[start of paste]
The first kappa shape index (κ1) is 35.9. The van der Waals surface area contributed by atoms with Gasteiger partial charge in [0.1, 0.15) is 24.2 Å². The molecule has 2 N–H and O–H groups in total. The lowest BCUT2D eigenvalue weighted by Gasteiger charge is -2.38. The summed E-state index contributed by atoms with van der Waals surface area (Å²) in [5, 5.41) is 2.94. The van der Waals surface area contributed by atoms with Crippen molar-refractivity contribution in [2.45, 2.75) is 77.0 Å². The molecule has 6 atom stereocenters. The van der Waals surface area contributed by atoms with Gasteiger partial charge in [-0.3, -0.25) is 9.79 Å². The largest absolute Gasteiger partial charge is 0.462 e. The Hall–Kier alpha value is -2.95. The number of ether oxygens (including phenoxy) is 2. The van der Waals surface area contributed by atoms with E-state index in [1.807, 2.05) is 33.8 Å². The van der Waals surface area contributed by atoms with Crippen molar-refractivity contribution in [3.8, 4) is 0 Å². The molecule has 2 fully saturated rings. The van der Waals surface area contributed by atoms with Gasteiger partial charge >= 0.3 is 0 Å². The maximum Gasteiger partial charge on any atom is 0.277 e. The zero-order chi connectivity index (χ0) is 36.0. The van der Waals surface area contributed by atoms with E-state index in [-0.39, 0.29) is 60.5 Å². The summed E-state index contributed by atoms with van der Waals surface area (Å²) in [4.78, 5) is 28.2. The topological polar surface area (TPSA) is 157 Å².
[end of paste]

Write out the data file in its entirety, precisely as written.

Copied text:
The first kappa shape index (κ1) is 35.9. The van der Waals surface area contributed by atoms with Gasteiger partial charge in [0.1, 0.15) is 24.2 Å². The molecule has 2 N–H and O–H groups in total. The lowest BCUT2D eigenvalue weighted by Gasteiger charge is -2.38. The summed E-state index contributed by atoms with van der Waals surface area (Å²) in [5, 5.41) is 2.94. The van der Waals surface area contributed by atoms with Crippen molar-refractivity contribution in [2.45, 2.75) is 77.0 Å². The molecule has 6 atom stereocenters. The van der Waals surface area contributed by atoms with Gasteiger partial charge in [-0.3, -0.25) is 9.79 Å². The largest absolute Gasteiger partial charge is 0.462 e. The Hall–Kier alpha value is -2.95. The number of ether oxygens (including phenoxy) is 2. The van der Waals surface area contributed by atoms with E-state index in [1.807, 2.05) is 33.8 Å². The van der Waals surface area contributed by atoms with Crippen molar-refractivity contribution in [3.8, 4) is 0 Å². The molecule has 2 fully saturated rings. The van der Waals surface area contributed by atoms with Gasteiger partial charge >= 0.3 is 0 Å². The maximum Gasteiger partial charge on any atom is 0.277 e. The zero-order chi connectivity index (χ0) is 36.0. The van der Waals surface area contributed by atoms with E-state index in [-0.39, 0.29) is 60.5 Å². The summed E-state index contributed by atoms with van der Waals surface area (Å²) in [4.78, 5) is 28.2. The topological polar surface area (TPSA) is 157 Å².